Monday, July 4, 2011

9 to 5: The Musical

So I know you were thinking the TSO season is over, therefore a summer with no blog posts...wrong!  This actually was a bit of a last minute event, but yesterday I saw 9 to 5: The Musical.  Based on the 1980 movie of the same name (well minus the "musical" part) starring Dolly Parton, Jane Fonda, and Lily Tomlin, it became a hit and great inspiration for transformation of the workplace to be more hospitable towards women.

The musical version is sensationally enjoyable.  The songs, written by Dolly Parton, are varied, some with that hit of country twang, some with it all out celebrated.  While the touring cast may not have the huge names of the original Broadway version (it would have been awesome to see Allison Janney as Violet), they have excellent voices and collectively quite an impressive resume, which includes a fair amount of spots on soap operas.  No wonder, they're all very pretty people.  Dolly herself makes an appearance via video at the start with some background info and again at the end providing an update on how the lives of the characters turned out in the future.  Part of the beginning intro was a bit campy, perhaps a few too many references that link back to her, but a descent idea to provide some background for those who haven't seen the movie or a refresher for those who did many, many years ago.  The projector didn't work at the end and her image was jerky then disappeared completely while the audio continued and the cast mouthed the words.

Diana as Doralee
Diana DeGarmo is probably the most well known of the cast to the general public, having been runner up way back on the third season of American Idol.  Since then she's been on Broadway in Hairspray and Hair, and is continuing the "hair" theme by sporting a Dolly Parton blonde wig in this show as the Texan Doralee.  At times you'd swear it was Dolly herself who had just spoken, she has her speech down exactly.  Never were there any doubts about her vocal skills, and she delivers her single solo "Backwoods Barbie" with a tenderness that makes her endearing.  It further emphasizes the boss's sleeziness for having spread the untrue rumours of them having an affair.  Oh and check out those heels!  A country girls idea of glam indeed :)

Dee as Violet
In the role of Violet is Dee Hoty, the widowed mother and no nonsense worker who knows it all and keeps getting passed over for promotion because she's a woman.  Continue theme of sleezy boss, adding sexist to the list of transgressions.  No stranger to Broadway, Dee has had 3 Tony nominations and was Donna in Mamma Mia.  She plays the role straight, and shines in the production "One of the Boys" number.

Wendy and Judy (not Mamie)
Mamie as Judy
Rounding out the trio of slighted women is Mamie Parris as Judy, the former housewife new on the job because her soon to be ex-husband Dick left her for his secretary.  Maybe it's the French twist hairstyle or some of the characters traits or her lovely smooth (yet also powerful as demonstrated in "Get Out and Stay Out") voice, but I could totally see her walking into the roll of Mary Poppins.  Must have Disney on the brain, because the long blue nightgown costume for that song could have been right off Wendy in Peter Pan.  Incidentally the song was one of my favourites.  There's something about those women power songs effectively saying "who needs a man?".  One of the best lines of the show was in the final montage regarding Judy's future life.  It explained how she remained single, and became a regular on The View talk show after her best selling book, "Life Without Dick"...pun I'm sure intended. ;)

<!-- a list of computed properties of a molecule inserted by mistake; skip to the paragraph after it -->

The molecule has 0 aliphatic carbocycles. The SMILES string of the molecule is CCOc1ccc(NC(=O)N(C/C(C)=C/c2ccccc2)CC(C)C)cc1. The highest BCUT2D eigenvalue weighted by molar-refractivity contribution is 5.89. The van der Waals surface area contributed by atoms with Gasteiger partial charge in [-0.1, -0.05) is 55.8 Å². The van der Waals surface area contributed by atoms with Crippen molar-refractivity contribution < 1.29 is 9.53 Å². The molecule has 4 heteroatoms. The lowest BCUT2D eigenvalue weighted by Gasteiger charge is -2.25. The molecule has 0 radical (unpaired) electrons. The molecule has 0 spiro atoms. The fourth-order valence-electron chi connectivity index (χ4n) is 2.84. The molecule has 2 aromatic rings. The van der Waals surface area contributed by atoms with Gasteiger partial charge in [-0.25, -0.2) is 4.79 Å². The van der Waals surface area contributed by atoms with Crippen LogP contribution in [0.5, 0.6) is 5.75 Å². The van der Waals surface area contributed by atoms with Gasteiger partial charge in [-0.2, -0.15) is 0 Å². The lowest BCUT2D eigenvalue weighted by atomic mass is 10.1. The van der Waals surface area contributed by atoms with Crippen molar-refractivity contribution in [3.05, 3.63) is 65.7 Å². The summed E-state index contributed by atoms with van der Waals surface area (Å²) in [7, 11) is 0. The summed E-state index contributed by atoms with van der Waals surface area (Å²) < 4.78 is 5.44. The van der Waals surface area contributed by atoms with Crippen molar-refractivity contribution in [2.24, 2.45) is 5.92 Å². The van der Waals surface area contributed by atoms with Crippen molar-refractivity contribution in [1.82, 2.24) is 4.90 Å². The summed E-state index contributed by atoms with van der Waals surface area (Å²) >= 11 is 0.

Hart with Judy and Violet
While it is a women power show, there are some men worth mentioning as well, more for their skills as performers than characters which is especially true for Joseph Mahowald in his role as the "sexist, egotistical, lying, hypocritical bigot" boss Franklin Hart, Jr.  His other Broadway credits include the title role in Jekyll & Hyde (oh to hear him sing "This is the Moment"!), and Javert in Les Mis.  His voice was one of those you could listen to all night.

Jesse (
An ensemble member who caught my eye was Jesse JP Johnson (who also played Violet's son).  He was the most enthusiastic dancer of the bunch, not to mention cute, but then he's one of those former soap stars from One Life to Live so it goes with the territory.

There was also the Chairman of the Board, Mr. Tinsworthy who looked incredibly like Colonel Sanders of Kentucky Fried Chicken fame.

What would one of these posts be without mentioning the happenings in the orchestra pit.  In this case "orchestra" is a bit of a misnomer, band is more appropriate.  Taking a peak over the railing at intermission I discovered a very complete percussion section, all handled by one guy, 7 different guitars played by two guys, several keyboards, each hooked up to a laptop which looked to be running something like Garage Band which I'm guessing provided the extra string and woodwind sounds.  There were also two reed players who each had a clarinet and flute, and between them a bass clarinet, bari and tenor sax.  Two trumpets, a trombone, and a bass rounded out the group.

The Women with Dolly Parton (
A little too much down home country charm to be considered a work of theatrical art, but all musicals aren't suppose to be.  Not everything ushers in a new era like Oklahoma, so for a fun evening/afternoon at the theatre, this is good one.

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